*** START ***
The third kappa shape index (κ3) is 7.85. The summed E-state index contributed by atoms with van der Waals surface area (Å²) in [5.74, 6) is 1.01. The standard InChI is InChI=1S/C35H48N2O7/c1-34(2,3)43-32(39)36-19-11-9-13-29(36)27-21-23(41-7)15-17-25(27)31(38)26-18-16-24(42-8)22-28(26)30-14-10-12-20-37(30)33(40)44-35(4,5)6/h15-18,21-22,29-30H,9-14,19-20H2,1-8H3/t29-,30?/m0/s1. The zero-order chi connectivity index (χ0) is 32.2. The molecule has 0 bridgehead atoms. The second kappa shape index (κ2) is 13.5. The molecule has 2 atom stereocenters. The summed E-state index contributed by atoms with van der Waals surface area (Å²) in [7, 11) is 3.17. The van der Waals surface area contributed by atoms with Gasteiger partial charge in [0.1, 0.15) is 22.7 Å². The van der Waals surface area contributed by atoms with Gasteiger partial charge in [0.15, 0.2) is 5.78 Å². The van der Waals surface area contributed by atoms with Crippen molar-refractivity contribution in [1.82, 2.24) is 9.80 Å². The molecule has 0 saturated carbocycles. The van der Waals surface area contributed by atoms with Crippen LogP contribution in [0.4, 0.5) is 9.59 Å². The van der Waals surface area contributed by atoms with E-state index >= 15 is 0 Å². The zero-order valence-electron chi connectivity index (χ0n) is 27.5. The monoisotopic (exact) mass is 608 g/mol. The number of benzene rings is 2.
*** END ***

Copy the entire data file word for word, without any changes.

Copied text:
The third kappa shape index (κ3) is 7.85. The summed E-state index contributed by atoms with van der Waals surface area (Å²) in [5.74, 6) is 1.01. The standard InChI is InChI=1S/C35H48N2O7/c1-34(2,3)43-32(39)36-19-11-9-13-29(36)27-21-23(41-7)15-17-25(27)31(38)26-18-16-24(42-8)22-28(26)30-14-10-12-20-37(30)33(40)44-35(4,5)6/h15-18,21-22,29-30H,9-14,19-20H2,1-8H3/t29-,30?/m0/s1. The zero-order chi connectivity index (χ0) is 32.2. The molecule has 0 bridgehead atoms. The second kappa shape index (κ2) is 13.5. The molecule has 2 atom stereocenters. The summed E-state index contributed by atoms with van der Waals surface area (Å²) in [7, 11) is 3.17. The van der Waals surface area contributed by atoms with Gasteiger partial charge in [0.1, 0.15) is 22.7 Å². The van der Waals surface area contributed by atoms with Gasteiger partial charge in [0.15, 0.2) is 5.78 Å². The van der Waals surface area contributed by atoms with Crippen molar-refractivity contribution in [1.82, 2.24) is 9.80 Å². The molecule has 0 saturated carbocycles. The van der Waals surface area contributed by atoms with Crippen LogP contribution in [0.4, 0.5) is 9.59 Å². The van der Waals surface area contributed by atoms with E-state index >= 15 is 0 Å². The zero-order valence-electron chi connectivity index (χ0n) is 27.5. The monoisotopic (exact) mass is 608 g/mol. The number of benzene rings is 2.